Milford High Celebrates Breast Cancer Awareness Month


Sydney Rice, Staff Writer

Cancer, unfortunately, finds its way into many lives, and this month is dedicated to those lives. October is a month chock-full of ribbons and the color pink. Communities celebrate together to honor those who lost the battle of breast cancer, as well as those who are fighting and recovering.

Every year Milford High School recognizes the month with fundraisers and events at the school. This year the school store had a sale on all pink merchandise to encourage students to wear pink to show their support.

The Milford Volleyball Program also had a pink-out game on October 6 to honor those who fought the battle, including new varsity coach: Nancy Mckouen.

¨We all knew that this was very important to her, because Nancy almost never cries and we moved her to tears¨, senior captain Lexi McFall stated.

The varsity team, wearing their pink jerseys, gave McKouen flowers and a banner at the beginning of the game. The girls also chose someone important to them to ¨play for¨ who had lost the battle to cancer.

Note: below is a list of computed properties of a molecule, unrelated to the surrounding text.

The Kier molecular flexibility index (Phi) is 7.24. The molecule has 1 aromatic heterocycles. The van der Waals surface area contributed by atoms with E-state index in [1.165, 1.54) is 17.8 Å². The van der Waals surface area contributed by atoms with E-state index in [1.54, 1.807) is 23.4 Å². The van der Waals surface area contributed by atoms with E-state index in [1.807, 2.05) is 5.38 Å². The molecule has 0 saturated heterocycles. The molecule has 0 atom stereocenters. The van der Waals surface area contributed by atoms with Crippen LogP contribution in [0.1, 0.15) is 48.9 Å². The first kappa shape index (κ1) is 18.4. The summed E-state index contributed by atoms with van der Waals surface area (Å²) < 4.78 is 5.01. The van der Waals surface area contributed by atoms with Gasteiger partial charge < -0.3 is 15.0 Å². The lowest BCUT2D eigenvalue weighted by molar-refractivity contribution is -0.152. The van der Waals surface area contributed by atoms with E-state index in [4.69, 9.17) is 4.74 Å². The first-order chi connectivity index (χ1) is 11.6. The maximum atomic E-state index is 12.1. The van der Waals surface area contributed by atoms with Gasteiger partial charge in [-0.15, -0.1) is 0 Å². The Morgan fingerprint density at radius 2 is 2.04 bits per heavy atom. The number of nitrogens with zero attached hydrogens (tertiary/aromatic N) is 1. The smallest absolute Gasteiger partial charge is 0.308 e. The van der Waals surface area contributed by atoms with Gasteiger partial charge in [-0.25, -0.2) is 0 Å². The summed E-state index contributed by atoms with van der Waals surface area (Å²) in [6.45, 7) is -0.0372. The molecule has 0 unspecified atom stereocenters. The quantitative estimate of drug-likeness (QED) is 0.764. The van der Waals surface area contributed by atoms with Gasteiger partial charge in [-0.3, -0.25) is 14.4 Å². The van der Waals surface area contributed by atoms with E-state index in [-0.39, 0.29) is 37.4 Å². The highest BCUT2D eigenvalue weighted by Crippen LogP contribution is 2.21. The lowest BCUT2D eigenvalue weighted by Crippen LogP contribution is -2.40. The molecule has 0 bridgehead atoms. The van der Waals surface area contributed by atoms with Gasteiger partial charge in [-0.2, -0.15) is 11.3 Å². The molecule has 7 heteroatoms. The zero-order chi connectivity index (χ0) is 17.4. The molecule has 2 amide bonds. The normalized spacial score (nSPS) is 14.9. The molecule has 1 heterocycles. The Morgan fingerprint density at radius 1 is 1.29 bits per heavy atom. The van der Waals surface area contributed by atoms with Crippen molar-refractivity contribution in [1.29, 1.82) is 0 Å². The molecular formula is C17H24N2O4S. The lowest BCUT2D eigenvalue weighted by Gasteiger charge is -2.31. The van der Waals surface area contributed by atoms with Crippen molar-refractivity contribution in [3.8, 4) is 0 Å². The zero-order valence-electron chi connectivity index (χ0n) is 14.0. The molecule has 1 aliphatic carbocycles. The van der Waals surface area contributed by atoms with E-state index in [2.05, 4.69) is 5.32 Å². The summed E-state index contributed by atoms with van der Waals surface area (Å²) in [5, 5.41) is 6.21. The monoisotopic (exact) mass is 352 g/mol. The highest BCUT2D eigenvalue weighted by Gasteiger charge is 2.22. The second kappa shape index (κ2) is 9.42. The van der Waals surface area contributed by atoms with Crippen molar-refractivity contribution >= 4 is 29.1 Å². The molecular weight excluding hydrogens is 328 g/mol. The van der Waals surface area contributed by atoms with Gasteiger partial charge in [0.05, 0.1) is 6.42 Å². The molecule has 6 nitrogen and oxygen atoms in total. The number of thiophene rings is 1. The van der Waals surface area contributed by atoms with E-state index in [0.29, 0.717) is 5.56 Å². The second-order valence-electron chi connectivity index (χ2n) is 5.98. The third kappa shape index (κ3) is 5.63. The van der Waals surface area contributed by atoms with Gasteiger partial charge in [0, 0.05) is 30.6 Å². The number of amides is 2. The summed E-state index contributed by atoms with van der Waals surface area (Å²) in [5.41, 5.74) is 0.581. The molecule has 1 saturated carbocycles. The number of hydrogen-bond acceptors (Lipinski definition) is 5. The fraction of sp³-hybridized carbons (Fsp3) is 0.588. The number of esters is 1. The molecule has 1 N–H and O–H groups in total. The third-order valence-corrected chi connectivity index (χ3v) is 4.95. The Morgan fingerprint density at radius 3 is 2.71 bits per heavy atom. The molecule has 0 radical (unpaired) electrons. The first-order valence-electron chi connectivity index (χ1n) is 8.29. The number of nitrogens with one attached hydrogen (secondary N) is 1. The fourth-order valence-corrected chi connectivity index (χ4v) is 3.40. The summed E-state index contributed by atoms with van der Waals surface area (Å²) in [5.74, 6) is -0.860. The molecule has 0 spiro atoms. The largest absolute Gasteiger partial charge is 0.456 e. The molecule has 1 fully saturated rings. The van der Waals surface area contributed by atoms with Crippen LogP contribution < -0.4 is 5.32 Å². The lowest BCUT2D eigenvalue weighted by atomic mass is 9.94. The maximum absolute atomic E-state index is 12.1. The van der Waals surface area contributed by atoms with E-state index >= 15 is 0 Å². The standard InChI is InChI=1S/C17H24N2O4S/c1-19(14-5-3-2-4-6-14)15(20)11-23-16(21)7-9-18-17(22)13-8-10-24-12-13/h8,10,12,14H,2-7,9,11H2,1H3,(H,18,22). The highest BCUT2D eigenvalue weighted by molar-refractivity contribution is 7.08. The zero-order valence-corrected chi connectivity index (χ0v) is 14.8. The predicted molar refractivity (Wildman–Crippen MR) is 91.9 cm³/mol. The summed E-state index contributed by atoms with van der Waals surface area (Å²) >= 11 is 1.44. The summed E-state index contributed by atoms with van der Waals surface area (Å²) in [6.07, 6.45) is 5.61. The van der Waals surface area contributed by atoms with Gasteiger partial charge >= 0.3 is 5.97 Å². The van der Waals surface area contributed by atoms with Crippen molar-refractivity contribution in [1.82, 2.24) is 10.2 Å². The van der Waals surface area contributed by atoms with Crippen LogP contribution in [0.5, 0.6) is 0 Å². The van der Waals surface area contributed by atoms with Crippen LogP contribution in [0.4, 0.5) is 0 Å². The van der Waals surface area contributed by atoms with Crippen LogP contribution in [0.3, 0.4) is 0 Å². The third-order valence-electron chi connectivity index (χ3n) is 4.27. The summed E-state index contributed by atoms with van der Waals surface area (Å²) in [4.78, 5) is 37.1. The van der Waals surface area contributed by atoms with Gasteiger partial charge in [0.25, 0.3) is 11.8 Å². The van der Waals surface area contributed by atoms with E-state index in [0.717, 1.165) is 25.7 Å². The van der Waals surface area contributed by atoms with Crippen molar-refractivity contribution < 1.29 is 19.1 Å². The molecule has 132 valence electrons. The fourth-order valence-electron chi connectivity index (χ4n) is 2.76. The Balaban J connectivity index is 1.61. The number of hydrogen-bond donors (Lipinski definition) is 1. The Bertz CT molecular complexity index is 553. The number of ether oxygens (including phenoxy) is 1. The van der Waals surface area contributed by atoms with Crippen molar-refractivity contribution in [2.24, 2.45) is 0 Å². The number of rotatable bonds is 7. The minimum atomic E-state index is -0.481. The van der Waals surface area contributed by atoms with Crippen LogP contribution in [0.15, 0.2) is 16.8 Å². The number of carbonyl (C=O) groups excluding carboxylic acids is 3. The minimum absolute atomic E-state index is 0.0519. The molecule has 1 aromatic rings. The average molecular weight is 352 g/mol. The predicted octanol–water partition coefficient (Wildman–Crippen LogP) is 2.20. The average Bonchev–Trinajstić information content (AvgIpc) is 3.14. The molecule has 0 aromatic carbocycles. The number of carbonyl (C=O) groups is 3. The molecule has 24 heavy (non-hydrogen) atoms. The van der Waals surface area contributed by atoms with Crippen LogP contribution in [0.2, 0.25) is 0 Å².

Emily Lowe, senior, decided to play for 3 family friends and relatives for the game.

“The game was important because we played for a very real purpose, for somebody else and it made it a special night”, Lowe stated.

¨This was individually important to each of us for the game¨, McFall said, ¨We all know someone who has, unfortunately, lost the battle.¨ Each player made a poster for who was important to them.

The volleyball program also organized a fundraiser to take place during the game. They sold shirts and raffle tickets, and the proceeds of about $700 went to 5 Points of Hope. This is an organization based in the community of Milford that is non-profit.

Many schools in the nation support the month by having silent auctions, raffle tickets, donations, and other fundraisers. Communities, including Milford, put on events like runs, walks, and volunteering.

On, you can donate, fundraise, or partner to help those affected by breast cancer. October 21 is also National Mammography Day, where people can donate $100 to support those who cannot afford it.

The goal of Breast Cancer Awareness month is not to call attention to the disease itself, but to encourage people to know the steps to take when you or a loved one has cancer. It also influences people to be aware of the symptoms of signs of breast cancer.

Breast cancer is the most common cancer for women, next to skin cancer. Luckily, the numbers of survivors has shot up due to early detection and improvements in the treatment.

The American Cancer Society is an organization and website where you can learn more about the symptoms, options, treatments, hereditary effects, and ways to possibly prevent breast cancer in men and women.

During all months of the year, you should take all preoccupations to take care of yourself and family members when it comes to cancer. October is just a friendly reminder.